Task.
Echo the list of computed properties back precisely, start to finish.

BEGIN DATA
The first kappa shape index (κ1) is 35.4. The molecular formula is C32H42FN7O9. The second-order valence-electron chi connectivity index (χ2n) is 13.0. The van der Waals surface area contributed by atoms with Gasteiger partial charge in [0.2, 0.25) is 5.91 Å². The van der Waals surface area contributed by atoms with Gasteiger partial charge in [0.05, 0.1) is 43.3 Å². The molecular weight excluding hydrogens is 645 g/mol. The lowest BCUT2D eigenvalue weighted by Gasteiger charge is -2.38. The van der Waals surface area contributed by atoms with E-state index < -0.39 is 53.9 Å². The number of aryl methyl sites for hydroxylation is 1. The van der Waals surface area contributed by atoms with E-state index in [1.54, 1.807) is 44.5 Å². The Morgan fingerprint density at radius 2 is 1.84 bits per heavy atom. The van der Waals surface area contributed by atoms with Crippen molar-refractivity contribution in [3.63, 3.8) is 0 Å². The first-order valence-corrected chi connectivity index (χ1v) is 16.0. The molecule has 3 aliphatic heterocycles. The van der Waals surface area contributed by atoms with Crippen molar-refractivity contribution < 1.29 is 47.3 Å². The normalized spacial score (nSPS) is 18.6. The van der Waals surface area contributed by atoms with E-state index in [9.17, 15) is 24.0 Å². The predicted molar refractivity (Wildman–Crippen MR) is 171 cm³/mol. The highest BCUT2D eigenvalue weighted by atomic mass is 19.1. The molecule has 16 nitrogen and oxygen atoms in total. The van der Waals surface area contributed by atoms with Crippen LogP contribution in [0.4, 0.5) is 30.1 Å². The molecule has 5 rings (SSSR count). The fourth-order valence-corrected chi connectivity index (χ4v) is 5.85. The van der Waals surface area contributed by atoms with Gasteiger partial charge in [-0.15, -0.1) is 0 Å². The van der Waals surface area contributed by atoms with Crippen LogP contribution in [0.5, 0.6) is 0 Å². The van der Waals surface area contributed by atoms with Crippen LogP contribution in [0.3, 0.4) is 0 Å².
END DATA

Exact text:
The first kappa shape index (κ1) is 35.4. The molecular formula is C32H42FN7O9. The second-order valence-electron chi connectivity index (χ2n) is 13.0. The van der Waals surface area contributed by atoms with Gasteiger partial charge in [0.2, 0.25) is 5.91 Å². The van der Waals surface area contributed by atoms with Gasteiger partial charge in [0.05, 0.1) is 43.3 Å². The molecular weight excluding hydrogens is 645 g/mol. The lowest BCUT2D eigenvalue weighted by Gasteiger charge is -2.38. The van der Waals surface area contributed by atoms with E-state index < -0.39 is 53.9 Å². The number of aryl methyl sites for hydroxylation is 1. The van der Waals surface area contributed by atoms with E-state index in [1.54, 1.807) is 44.5 Å². The Morgan fingerprint density at radius 2 is 1.84 bits per heavy atom. The van der Waals surface area contributed by atoms with Crippen molar-refractivity contribution in [3.63, 3.8) is 0 Å². The first-order valence-corrected chi connectivity index (χ1v) is 16.0. The molecule has 3 aliphatic heterocycles. The van der Waals surface area contributed by atoms with Crippen molar-refractivity contribution < 1.29 is 47.3 Å². The normalized spacial score (nSPS) is 18.6. The van der Waals surface area contributed by atoms with E-state index in [9.17, 15) is 24.0 Å². The predicted molar refractivity (Wildman–Crippen MR) is 171 cm³/mol. The highest BCUT2D eigenvalue weighted by atomic mass is 19.1. The molecule has 16 nitrogen and oxygen atoms in total. The van der Waals surface area contributed by atoms with Crippen LogP contribution in [0.4, 0.5) is 30.1 Å². The molecule has 5 rings (SSSR count). The fourth-order valence-corrected chi connectivity index (χ4v) is 5.85. The van der Waals surface area contributed by atoms with Gasteiger partial charge in [-0.15, -0.1) is 0 Å². The van der Waals surface area contributed by atoms with Crippen LogP contribution in [0.5, 0.6) is 0 Å². The van der Waals surface area contributed by atoms with Crippen LogP contribution in [0.3, 0.4) is 0 Å².